«Mientras las insurgencias están bajo presión o colapsándose, pueden escalar su violencia para estar en boga al perpetrar ataques más arriesgados y espectaculares», asevera Sameer Lalwani, experto en Pakistán del Stimson Center. «Jamaat ul Ahrar, al igual que la mayoría de los grupos terroristas tiene incentivos orgacionales para competir por la atención y llevar a cabo ataques tan horribles. Mientras gana notoriedad, existen desgraciadamente algunos incentivos perversos como el hecho de que demostrar la habilidad de poder seguir haciendo ataques ayuda a mejorar su perfil y como consecuencia, su reclutamiento», manifiesta Lalwani. «Dicho esto, también este atentado puede minar sus metas orgacionales y estratégicas. Pues atacar un parque en lugar de instalaciones de seguridad o atentar contra civiles, en particular mujeres y niños, puede generar un sentimiento de ira moral general y voluntad política para terminar o eliminar a JuA», añade.
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Pakistan Fails to Ensure the Safety of Christians
There was a day of mourning in Lahore after the bloody attack against families who spent Easter Sunday in the Park Gulshan-e-Iqbal. Yesterday the first burials of victims of suicide bombings throughout the city were held. The balance rose to 72 dead, 29 of them children, and 359 injured. Pakistani police yesterday identified the suicide bomber, Farid Yusuf, who was 28 and lived in central Pakistan. After completing his religious training in Dera Ghazi Khan, he moved to Lahore as a teacher at a religious seminary. His three brothers and a dozen other people have been arrested by the Anti-Terror Department.
“I am here to reaffirm the national determination to fight terrorism until it’s eliminated from our society,” said Pakistani Prime Minister Nawaz Sharif in a televised speech. Sharif, who canceled a trip to Washington to participate in the National Security Summit, promised to fight jihadism until it is eradicated, because Pakistan is on the road to being “the land of happiness and success.” However, for local people, these words sound too optimistic. Jamaat-ul-Ahrar, part of the Taliban in Pakistan (TTP), assumed responsibility for the Sunday terrorist attack and has been conducting massacres in the last few months.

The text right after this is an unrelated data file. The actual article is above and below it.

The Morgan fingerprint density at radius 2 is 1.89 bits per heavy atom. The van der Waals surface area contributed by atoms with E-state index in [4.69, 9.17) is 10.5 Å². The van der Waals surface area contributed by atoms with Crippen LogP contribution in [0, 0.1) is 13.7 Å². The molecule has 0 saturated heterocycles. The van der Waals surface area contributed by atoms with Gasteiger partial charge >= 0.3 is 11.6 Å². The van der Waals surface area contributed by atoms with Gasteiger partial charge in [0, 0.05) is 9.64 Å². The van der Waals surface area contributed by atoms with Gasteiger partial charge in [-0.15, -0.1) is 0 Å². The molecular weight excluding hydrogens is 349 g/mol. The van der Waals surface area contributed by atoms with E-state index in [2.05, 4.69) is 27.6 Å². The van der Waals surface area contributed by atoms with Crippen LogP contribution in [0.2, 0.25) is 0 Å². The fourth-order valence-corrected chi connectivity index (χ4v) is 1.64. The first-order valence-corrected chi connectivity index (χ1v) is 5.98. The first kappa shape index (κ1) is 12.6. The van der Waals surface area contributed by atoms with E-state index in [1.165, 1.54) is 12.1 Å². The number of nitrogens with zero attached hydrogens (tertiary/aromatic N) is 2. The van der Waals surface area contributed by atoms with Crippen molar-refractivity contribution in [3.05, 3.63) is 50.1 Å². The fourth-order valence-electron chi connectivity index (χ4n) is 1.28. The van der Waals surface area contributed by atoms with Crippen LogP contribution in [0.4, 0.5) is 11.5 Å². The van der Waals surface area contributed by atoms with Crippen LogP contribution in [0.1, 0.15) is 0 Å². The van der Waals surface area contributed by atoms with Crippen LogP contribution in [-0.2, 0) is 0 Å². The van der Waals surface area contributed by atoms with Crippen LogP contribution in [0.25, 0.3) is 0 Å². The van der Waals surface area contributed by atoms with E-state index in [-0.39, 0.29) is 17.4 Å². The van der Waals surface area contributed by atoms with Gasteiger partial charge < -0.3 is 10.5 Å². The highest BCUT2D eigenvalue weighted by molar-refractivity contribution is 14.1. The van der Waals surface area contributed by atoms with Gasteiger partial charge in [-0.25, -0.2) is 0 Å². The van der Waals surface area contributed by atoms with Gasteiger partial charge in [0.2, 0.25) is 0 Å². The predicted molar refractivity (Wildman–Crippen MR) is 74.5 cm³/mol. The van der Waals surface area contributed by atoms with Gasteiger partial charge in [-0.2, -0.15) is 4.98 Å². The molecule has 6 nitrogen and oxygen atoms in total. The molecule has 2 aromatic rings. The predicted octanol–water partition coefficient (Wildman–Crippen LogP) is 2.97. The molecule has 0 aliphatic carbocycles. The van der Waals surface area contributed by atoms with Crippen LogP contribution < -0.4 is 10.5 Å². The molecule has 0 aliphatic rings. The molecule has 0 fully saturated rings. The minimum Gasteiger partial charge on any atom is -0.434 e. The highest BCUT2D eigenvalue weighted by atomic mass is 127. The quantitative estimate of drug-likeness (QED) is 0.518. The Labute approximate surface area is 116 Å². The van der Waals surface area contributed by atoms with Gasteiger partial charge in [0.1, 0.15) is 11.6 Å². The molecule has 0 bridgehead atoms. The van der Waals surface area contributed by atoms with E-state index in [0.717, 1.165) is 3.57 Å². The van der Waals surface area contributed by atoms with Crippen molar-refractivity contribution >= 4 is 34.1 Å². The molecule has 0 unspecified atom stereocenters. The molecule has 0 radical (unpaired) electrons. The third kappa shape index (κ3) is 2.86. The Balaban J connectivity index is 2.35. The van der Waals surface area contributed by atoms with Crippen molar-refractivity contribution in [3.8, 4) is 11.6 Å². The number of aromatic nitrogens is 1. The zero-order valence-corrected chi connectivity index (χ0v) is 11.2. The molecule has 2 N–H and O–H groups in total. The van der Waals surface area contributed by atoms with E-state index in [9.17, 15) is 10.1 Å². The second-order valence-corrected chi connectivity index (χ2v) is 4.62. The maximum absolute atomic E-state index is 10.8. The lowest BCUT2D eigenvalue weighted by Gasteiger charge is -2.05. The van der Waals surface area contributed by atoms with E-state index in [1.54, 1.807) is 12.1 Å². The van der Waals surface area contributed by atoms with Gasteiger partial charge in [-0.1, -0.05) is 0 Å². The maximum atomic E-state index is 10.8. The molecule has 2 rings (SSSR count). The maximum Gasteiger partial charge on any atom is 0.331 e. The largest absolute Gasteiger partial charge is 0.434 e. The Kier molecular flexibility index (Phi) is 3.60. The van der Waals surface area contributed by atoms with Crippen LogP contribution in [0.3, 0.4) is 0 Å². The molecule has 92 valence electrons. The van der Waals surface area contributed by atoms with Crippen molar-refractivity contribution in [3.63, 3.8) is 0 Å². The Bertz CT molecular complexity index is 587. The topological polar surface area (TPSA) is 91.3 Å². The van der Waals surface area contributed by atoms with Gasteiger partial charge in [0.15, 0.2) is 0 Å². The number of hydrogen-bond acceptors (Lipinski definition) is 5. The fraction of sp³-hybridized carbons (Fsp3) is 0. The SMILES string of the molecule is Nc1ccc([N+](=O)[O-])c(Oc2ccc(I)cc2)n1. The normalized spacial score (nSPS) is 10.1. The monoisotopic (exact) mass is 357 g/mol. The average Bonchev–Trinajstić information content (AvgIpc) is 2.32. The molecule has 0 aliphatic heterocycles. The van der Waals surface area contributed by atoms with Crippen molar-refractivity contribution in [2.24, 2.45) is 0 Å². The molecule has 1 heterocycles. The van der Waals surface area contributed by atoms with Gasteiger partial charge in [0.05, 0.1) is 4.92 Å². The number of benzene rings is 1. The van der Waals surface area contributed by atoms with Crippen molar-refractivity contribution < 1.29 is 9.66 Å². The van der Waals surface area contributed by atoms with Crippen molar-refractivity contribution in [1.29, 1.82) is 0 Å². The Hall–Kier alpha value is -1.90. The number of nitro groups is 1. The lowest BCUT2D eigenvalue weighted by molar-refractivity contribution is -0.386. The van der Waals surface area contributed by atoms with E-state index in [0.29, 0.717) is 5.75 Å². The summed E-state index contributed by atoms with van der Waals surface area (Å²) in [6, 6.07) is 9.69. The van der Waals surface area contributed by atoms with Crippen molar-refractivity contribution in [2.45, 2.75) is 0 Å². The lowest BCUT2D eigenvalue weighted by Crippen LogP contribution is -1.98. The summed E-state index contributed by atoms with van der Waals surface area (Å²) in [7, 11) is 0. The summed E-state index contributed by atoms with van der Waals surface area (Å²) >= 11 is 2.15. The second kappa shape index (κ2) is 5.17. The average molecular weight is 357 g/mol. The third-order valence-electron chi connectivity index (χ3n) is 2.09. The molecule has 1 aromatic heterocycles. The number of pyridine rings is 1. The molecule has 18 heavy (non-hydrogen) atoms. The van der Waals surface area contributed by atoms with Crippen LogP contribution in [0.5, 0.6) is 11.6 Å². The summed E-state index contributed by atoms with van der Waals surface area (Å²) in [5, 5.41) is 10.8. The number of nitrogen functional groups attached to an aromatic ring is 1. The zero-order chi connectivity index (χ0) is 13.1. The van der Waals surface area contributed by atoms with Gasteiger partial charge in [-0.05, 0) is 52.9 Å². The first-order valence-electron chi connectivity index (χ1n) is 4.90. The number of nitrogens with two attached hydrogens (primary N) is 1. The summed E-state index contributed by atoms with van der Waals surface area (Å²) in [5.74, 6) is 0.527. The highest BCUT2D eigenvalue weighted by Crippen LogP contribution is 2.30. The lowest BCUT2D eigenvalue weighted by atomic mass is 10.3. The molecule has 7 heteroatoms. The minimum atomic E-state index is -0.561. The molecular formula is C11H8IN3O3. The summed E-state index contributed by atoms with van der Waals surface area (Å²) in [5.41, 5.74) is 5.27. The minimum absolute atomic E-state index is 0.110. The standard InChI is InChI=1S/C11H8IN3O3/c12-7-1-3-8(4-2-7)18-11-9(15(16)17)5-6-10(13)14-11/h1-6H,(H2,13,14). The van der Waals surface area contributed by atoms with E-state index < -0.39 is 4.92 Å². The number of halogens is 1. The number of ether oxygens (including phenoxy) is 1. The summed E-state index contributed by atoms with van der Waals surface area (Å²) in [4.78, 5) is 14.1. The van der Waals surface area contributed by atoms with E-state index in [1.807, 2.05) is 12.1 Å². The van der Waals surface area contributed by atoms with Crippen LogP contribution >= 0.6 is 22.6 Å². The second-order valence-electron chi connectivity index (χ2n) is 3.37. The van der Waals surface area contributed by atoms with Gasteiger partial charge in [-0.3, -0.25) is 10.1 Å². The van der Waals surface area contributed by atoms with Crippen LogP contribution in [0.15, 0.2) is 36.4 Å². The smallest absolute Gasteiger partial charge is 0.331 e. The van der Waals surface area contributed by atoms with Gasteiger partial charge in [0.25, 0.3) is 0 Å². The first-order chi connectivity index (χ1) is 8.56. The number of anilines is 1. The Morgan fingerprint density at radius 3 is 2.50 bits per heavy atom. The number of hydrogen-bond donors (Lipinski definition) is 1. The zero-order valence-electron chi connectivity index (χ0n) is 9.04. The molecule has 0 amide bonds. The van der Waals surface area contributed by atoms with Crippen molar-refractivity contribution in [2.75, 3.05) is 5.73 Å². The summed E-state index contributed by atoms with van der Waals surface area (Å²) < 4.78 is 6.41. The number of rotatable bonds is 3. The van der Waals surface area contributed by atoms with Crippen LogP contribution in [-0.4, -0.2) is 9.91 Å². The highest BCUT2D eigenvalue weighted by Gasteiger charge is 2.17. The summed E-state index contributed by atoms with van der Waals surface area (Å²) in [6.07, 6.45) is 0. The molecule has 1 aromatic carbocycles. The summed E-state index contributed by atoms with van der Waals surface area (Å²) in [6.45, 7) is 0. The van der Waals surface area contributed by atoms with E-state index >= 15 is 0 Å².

“While insurgencies are under pressure or collapsing, they can escalate their violence to perpetrate riskier and more spectacular attacks,” says Sameer Lalwani, an expert on Pakistan at the Stimson Center. “Jamaat-ul-Ahrar, like most terrorist groups, have organizational incentives to compete for attention and carry out horrible attacks. While this wins notoriety, there are unfortunately some perverse incentives to demonstrate the ability to continue making attacks, which helps improve their profile and, consequently, their recruitment, ,” says Lalwani. “Having said that, this attack can undermine their organizational methods and strategies. Attacking a park instead of security installations, or targeting civilians, particularly women and children, can generate a feeling of general moral anger and the political will to terminate or eliminate JuA, ” he adds.
In fact, even though most of the killed and injured were women and children, the terrorist group said yesterday that they “only wanted to kill Christian men.” Christians represent 1.6 percent of the population and suffer persecution and discrimination.
“What was to be a happy day to celebrate with family became a black day for Christians,” Joseph Nadeem, Executive Director of the Renaissance Education Foundation of Lahore, explained to La Razon. For Nadeem, who has helped Asia Bibi, a Christian condemned to the death penalty, the key resides in the Pakistani authorities executing Mumtaz Qadri last month, who was the confessed murderer of the governor of Punjab, Salman Taseer, who had wanted to reform the blasphemy law. “After Qadri’s execution, his followers have thirsted for revenge, and have already asked for Bibi’s head.”
Nadeem himself has increased security at his school and he is afraid of ending up in the hands of extremist Qadri followers. “I’m on the front lines of protecting and defending my family.” For him, there is no doubt that the attack Sunday was pre-planned because the terrorists knew that families gather at Gulshan-e-Iqbal in the park for Easter and that “most Christian colonies are around the park.”
The Shadow of the Islamic State
In 2014, Jamaat-ul-Ahrar swore allegiance to the Islamic State “after internal differences with Tehrik-eTaliban Pakistan (TTP) and after rejecting the new leader, Mullah Fazlullah,” says Sameer Lalwani, an expert on Pakistan at the Stimson Center. “It appeared to be an opportunistic or tactical response to the decline of Al Qaeda and the hope is that it will get them to provide funds and support.” Still, for Lalwani, JuA could have rejoined the TTP in 2015 for tactical reasons upon entering peace talks in Afghanistan.